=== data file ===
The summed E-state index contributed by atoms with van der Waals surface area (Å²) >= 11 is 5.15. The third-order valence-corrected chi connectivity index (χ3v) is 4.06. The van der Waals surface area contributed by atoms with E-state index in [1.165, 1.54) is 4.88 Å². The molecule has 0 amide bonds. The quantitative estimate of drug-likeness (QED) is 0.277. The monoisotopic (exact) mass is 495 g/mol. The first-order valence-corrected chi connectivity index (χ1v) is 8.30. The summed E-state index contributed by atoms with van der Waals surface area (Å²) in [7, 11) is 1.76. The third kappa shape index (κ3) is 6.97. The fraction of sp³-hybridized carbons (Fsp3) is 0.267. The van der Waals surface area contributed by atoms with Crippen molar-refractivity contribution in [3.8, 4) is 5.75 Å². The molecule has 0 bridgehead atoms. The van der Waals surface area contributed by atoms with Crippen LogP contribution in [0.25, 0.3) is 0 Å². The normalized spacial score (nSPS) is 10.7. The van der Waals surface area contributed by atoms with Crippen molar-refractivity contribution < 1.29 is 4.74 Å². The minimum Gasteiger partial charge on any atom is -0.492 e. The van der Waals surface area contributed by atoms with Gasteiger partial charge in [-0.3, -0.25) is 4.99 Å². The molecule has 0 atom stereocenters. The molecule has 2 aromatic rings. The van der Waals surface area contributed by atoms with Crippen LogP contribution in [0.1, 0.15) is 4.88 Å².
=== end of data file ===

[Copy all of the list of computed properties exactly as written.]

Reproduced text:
The summed E-state index contributed by atoms with van der Waals surface area (Å²) >= 11 is 5.15. The third-order valence-corrected chi connectivity index (χ3v) is 4.06. The van der Waals surface area contributed by atoms with E-state index in [1.165, 1.54) is 4.88 Å². The molecule has 0 amide bonds. The quantitative estimate of drug-likeness (QED) is 0.277. The monoisotopic (exact) mass is 495 g/mol. The first-order valence-corrected chi connectivity index (χ1v) is 8.30. The summed E-state index contributed by atoms with van der Waals surface area (Å²) in [7, 11) is 1.76. The third kappa shape index (κ3) is 6.97. The fraction of sp³-hybridized carbons (Fsp3) is 0.267. The van der Waals surface area contributed by atoms with Crippen molar-refractivity contribution in [3.8, 4) is 5.75 Å². The molecule has 0 bridgehead atoms. The van der Waals surface area contributed by atoms with Crippen LogP contribution in [0.25, 0.3) is 0 Å². The normalized spacial score (nSPS) is 10.7. The van der Waals surface area contributed by atoms with Crippen molar-refractivity contribution < 1.29 is 4.74 Å². The minimum Gasteiger partial charge on any atom is -0.492 e. The van der Waals surface area contributed by atoms with Gasteiger partial charge in [-0.3, -0.25) is 4.99 Å². The molecule has 0 atom stereocenters. The molecule has 2 aromatic rings. The van der Waals surface area contributed by atoms with Crippen LogP contribution in [0.1, 0.15) is 4.88 Å².